Michael Cook has an interesting article on bioedge.org: “Let’s fight climate change with population engineering.” Yes – “population“engineering.” What is it? Check it out.
Cook summarizes the article,”Population Engineering and the Fight against Climate Change” in the journal, “Social Theory and Practice.” Authored by Colin Hickey and Jake Earl, two philosophers from Georgetown University, and bioethicist Travis Rieder of Johns Hopkins University, it argues that “people must be persuaded to produce fewer people,” and resurrect “the idea of population control,” or as they call it, “population engineering.”
As they write in the article’s abstract,
“…we argue that the threats posed by climate change justify population engineering, the intentional manipulation of the size and structure of human populations. Specifically, we defend three types of policies aimed at reducing fertility rates: (1) choice enhancement, (2) preference adjustment, and (3) incentivization. While few object to the first type of policy, the latter two are generally rejected because of their potential for coercion or morally objectionable manipulation. We argue that forms of each policy type are pragmatically and morally justified (perhaps even required) tools for preventing the harms of global climate change.”
They emphasize that “policymakers and moral theorists alike have been reluctant to wade into discussions of population policy” but that this “reluctance is unjustifiable and, ultimately, irresponsible” in today’s overpopulated world faced with climate change.
Choice enhancement policies involve mostly what we see being implemented right now – education (e.g., contraception, impacts humans have on climate change) and efforts to increase reproductive health care access.
Preference adjustment policies seek to address “procreative behaviors in the direction of lower fertility” by influencing change in beliefs and cultural norms. Implementation strategies include things like mass media, such as radio, TV, billboards, poster campaigns, and public lectures.
Empirical research has shown that these kind of strategies have led to more people to engage in family planning, and reduced or delayed childbearing. The organization, Population Media Center, has seen much success in preference adjustment strategies. As they sum up what they do, “PMC changes behavior to improve the health and well-being of people around the world using entertainment-education. Soap operas, it turns out, can change the world.”
President William Ryerson claims that “in terms of birth averted per dollar spent, mass media communications are probably the most effective strategy for reducing fertility rates.” Now, some might argue that this strategy influences attitudes and behavior to the point where it can impact our individual liberties. But as Hickey, Rieder and Earl make clear, “we accept this way of shaping values and opinions all the time—in public health contexts, in advertising, in personal relationships.”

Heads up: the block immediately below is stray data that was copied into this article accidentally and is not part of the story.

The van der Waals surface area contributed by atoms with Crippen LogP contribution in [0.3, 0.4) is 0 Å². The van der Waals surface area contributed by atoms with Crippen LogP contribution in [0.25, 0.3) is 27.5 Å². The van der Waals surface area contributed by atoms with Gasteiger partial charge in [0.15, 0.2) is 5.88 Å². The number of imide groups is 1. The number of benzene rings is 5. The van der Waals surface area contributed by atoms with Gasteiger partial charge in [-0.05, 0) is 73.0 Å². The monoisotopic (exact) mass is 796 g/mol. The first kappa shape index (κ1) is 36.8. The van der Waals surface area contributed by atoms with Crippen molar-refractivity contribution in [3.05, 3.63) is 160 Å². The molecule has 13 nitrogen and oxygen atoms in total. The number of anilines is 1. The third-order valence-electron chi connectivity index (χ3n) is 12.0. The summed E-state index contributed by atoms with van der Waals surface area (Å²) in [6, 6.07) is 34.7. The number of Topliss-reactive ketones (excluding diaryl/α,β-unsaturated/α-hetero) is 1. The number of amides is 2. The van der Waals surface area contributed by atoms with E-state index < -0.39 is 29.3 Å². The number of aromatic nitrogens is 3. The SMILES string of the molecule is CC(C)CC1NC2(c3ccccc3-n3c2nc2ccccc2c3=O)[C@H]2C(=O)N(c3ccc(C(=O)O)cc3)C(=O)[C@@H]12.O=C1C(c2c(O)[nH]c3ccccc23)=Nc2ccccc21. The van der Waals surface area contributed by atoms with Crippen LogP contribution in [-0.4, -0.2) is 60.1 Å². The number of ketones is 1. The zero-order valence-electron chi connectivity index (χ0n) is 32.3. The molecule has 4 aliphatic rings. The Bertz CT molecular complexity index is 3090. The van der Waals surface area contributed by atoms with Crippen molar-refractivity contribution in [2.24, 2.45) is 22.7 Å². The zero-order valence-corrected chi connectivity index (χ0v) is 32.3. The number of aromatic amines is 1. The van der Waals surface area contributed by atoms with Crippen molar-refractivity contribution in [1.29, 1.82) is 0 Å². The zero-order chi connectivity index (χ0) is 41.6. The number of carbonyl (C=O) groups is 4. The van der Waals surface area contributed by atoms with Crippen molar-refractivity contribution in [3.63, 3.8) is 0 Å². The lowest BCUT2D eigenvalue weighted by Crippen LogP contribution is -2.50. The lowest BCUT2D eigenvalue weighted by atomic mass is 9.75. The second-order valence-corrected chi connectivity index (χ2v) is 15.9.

While it can be argued that these strategies can be “manipulative violations of autonomy rights,” like the authors, I would also argue that preference adjustment strategies to reduce fertility can actually enhance autonomy.
As they write, “Most people live in pro-natalist cultures, in which the social value of having children has been reinforced over centuries.” Pronatalist beliefs have driven how people think about parenthood and reproduction for so long that people think they reflect ‘truths’ – when they are not. Preference adjustment strategies can foster freeing people from long-held, outmoded and untrue pronatalist beliefs so that they can make the best reproductive decisions for themselves and our world.
These kind of policies would be designed to provide incentives to reduce fertility. Policies could provide positive and negative incentives connected to whom it is offered, the behavior to be incentivized, the type of benefit, the timeframe, and for whom it will benefit (the person, the larger community).
Criticized as coercive (such as China’s one-child policy) Hickey, Rieder and Earl contend the coercive component can be “ameliorated or avoided entirely” with:
1) greater political transparency about the goals, methods, and outcomes of those policies.
2) offering incentives to government officials, health professionals, family members, or other actors, rather than directly to would-be procreators.
3) consideration of the “special vulnerabilities of groups such as children, the poor, women, the disabled, or racial/ethnic minorities.”
One area of incentivized policy involves tax benefits. In The Baby Matrix, I discuss tax policies that reverse the current tax benefits associated with having children. The current policies provide incentives to have children, and more of them. To address population reduction goals, these policies could change to provide tax benefits to those who have one biological child or less, and those who adopt.
In their paper, Hickey, Rieder and Earl close by outlining a global population engineering program, and why population engineering policies need to be addressed – now. Why? Because current approaches “might turn out to be too little, too late.”
Please share this important article by Hickey, Rieder and Earl. Unlike many scholarly articles, lay readers will find it accessible, and learn a lot about why the answer to the question, “Is population engineering a practical and morally justifiable means to help ameliorate the threat of climate change?” is Yes.